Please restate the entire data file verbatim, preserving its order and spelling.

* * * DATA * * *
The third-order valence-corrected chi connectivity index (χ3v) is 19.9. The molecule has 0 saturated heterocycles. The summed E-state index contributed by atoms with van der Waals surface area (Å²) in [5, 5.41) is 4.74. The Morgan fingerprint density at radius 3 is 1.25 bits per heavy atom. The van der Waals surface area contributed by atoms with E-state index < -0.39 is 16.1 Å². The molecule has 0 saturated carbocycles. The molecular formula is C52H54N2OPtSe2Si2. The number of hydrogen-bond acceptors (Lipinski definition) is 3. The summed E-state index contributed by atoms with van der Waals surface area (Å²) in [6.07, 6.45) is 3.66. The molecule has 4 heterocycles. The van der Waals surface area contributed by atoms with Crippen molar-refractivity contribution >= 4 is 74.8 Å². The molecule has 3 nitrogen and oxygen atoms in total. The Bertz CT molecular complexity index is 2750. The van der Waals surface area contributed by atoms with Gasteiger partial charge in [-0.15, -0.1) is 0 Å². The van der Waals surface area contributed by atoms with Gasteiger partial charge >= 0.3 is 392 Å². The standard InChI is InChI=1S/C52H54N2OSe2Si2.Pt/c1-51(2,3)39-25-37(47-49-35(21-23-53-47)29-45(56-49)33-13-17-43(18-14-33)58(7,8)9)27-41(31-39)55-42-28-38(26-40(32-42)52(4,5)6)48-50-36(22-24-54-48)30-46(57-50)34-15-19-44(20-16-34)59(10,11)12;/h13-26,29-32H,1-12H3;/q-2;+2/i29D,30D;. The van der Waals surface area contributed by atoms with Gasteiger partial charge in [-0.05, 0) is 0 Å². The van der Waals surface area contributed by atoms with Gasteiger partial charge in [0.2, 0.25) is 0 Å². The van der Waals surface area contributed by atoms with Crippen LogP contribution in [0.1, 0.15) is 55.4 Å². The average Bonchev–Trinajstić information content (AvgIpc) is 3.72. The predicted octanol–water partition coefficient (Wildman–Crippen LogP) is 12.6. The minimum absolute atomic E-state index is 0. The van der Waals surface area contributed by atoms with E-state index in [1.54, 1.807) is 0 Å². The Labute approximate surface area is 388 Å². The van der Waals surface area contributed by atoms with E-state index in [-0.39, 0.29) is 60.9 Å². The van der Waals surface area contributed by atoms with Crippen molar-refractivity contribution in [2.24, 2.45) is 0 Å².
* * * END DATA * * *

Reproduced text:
The third-order valence-corrected chi connectivity index (χ3v) is 19.9. The molecule has 0 saturated heterocycles. The summed E-state index contributed by atoms with van der Waals surface area (Å²) in [5, 5.41) is 4.74. The Morgan fingerprint density at radius 3 is 1.25 bits per heavy atom. The van der Waals surface area contributed by atoms with E-state index < -0.39 is 16.1 Å². The molecule has 0 saturated carbocycles. The molecular formula is C52H54N2OPtSe2Si2. The number of hydrogen-bond acceptors (Lipinski definition) is 3. The summed E-state index contributed by atoms with van der Waals surface area (Å²) in [6.07, 6.45) is 3.66. The molecule has 4 heterocycles. The van der Waals surface area contributed by atoms with Crippen molar-refractivity contribution >= 4 is 74.8 Å². The molecule has 3 nitrogen and oxygen atoms in total. The Bertz CT molecular complexity index is 2750. The van der Waals surface area contributed by atoms with Gasteiger partial charge in [-0.15, -0.1) is 0 Å². The van der Waals surface area contributed by atoms with Gasteiger partial charge >= 0.3 is 392 Å². The standard InChI is InChI=1S/C52H54N2OSe2Si2.Pt/c1-51(2,3)39-25-37(47-49-35(21-23-53-47)29-45(56-49)33-13-17-43(18-14-33)58(7,8)9)27-41(31-39)55-42-28-38(26-40(32-42)52(4,5)6)48-50-36(22-24-54-48)30-46(57-50)34-15-19-44(20-16-34)59(10,11)12;/h13-26,29-32H,1-12H3;/q-2;+2/i29D,30D;. The van der Waals surface area contributed by atoms with Gasteiger partial charge in [-0.05, 0) is 0 Å². The van der Waals surface area contributed by atoms with Gasteiger partial charge in [0.2, 0.25) is 0 Å². The van der Waals surface area contributed by atoms with Crippen LogP contribution in [0.1, 0.15) is 55.4 Å². The average Bonchev–Trinajstić information content (AvgIpc) is 3.72. The predicted octanol–water partition coefficient (Wildman–Crippen LogP) is 12.6. The minimum absolute atomic E-state index is 0. The van der Waals surface area contributed by atoms with E-state index in [1.54, 1.807) is 0 Å². The Labute approximate surface area is 388 Å². The van der Waals surface area contributed by atoms with E-state index in [-0.39, 0.29) is 60.9 Å². The van der Waals surface area contributed by atoms with Crippen molar-refractivity contribution in [2.24, 2.45) is 0 Å².